Senior English major Zach Plating is an aficionado of the graphic novel, and particularly appreciates the medium’s ability to relay difficult themes through both visual and literary art. For his SIP, the English major is analyzing how personal growth and identity are portrayed in “autographies,” or autobiographical graphic novels.
“The ability of the author to appear in the autography as both narrator and character, and to depict emotion through both words and images results in greater complexity than in a traditional autobiography,” states Plating.
He says, “Reading a good graphic novel elicits a response of awe and curiosity.” Initially, Plating wanted to pinpoint exactly what qualities are essential to convey these emotions to the reader, but as English majors are encouraged to research topics underrepresented by literary critics, Plating carved out a niche via the autography and crisis comic genre instead.
The graphic novels Plating plans to discuss, Persepolis and Fun Home, narrate the struggle of adolescent, female protagonists to stake out their identity and stabilize themselves in chaotic environments at home and in the streets. Persepolis depicts the conflicting forces author Marjane Satrapi faced as a teenager during the Iranian revolution with clashing, black-and-white images of burkas and punk rock sweatshirts. Fun Home recounts author Alison Bechdel’s reconciliation with her homosexual tendencies and her abusive, bisexual father. Plating explains that these autographies are not merely diverting reads, but “tell stories of the struggle to find an artistic practice sufficient for both telling and drawing complex stories of marginalization, tramatic loss, and remembering.”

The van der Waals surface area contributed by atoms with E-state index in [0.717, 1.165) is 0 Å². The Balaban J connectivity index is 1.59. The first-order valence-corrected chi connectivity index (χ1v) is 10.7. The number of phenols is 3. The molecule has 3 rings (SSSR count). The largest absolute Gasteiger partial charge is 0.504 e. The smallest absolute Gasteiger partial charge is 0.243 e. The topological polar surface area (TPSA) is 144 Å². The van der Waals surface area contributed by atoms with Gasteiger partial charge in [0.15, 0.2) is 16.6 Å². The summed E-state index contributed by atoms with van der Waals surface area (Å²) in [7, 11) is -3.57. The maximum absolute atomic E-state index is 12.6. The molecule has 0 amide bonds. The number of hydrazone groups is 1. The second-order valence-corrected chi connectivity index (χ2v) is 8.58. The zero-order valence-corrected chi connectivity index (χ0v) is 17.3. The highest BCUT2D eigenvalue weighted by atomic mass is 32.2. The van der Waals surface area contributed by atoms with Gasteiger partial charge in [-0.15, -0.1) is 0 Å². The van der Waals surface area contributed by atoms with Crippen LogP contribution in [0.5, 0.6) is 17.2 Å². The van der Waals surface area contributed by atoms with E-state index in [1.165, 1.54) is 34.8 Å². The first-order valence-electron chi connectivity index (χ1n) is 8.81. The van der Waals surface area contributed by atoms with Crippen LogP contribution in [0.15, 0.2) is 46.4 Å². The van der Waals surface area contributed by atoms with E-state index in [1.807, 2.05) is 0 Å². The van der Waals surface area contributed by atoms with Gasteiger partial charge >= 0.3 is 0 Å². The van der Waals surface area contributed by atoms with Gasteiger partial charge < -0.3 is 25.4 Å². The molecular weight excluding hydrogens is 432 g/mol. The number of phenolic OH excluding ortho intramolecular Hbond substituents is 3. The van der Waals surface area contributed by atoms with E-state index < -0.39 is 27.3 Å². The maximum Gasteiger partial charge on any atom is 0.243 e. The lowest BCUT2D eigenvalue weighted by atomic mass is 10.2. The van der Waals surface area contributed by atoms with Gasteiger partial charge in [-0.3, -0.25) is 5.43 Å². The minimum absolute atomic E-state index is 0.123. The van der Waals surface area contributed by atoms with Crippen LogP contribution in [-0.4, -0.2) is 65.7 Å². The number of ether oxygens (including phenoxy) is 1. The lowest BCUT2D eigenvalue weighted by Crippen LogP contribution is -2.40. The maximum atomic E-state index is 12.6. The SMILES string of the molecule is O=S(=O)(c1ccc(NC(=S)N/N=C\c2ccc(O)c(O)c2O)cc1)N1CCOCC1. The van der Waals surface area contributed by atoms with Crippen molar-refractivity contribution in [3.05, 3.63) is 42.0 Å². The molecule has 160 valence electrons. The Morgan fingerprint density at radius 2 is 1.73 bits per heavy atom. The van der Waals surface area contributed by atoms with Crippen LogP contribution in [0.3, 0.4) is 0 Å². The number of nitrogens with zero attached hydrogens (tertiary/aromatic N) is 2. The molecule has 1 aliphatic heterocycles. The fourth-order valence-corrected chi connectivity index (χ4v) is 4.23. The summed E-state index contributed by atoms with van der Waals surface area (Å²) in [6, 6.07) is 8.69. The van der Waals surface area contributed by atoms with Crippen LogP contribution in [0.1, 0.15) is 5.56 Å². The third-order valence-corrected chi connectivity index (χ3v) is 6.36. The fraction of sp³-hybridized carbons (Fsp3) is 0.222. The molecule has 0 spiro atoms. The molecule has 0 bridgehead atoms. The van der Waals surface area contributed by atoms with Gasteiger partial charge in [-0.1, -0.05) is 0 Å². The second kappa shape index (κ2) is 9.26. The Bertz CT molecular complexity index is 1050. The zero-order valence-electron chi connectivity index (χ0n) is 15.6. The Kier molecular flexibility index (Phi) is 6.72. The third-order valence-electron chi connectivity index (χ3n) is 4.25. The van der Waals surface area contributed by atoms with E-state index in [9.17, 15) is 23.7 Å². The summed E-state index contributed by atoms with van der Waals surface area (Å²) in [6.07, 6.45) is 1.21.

Plating is currently debating if he wants to add well-known graphic novel American-born Chinese by Gene Luen Yang to his reading list as the novel focuses on establishing one’s identity within their heritage and race.
It is not often one stumbles upon the opportunity be the alternative covergirl for a magazine. By exploring the power that visual graphics hold in media sales, IDS major Aften Whitmore is recreating popular teen magazines with cover-photos and color schemes that clash with current media standards.
“I want to look not only at why the models themselves are attractive to a particular audience,” she says, “but why the graphic design in and of itself is appealing.”
During her time at Covenant, Whitmore has studied in the fields of Art, History, and Sociology, and has decided to integrate her experience in Art and Sociology for her SIP. Whitmore says, “I am looking specifically at graphic design and adolescence…and plan on integrating the sociological aspect by studying the demographic of the audiences.”
IDS majors must first select either a research or project track for their SIP. Whitmore says she chose the project track because of her experience with graphic design and the fact that, “I can’t write thirty pages without crying.”
By researching the readership statistics of typical teen publications including, “Teen Vogue, Cosmo, and Seventeen,” Whitmore says she will acquire “a better understanding of why a girl of a certain group, race, or age might purchase something like this.” She will then experiment with visual factors such as “lettering, colors, fonts, and placement” on mock-magazine covers that are visually similar to popular publications but “slightly off from the covers I’d be viewing.” Control visuals will help Whitmore pinpoint why the variable is less appealing to typical readers of the magazine than the usual design. For one of the variables, she will model for her covers “as a contrast to the models you see on teen magazines.”
“I’m really excited about how this project turns out,” Whitmore says, jokingly adding, “Maybe this can be my big break!”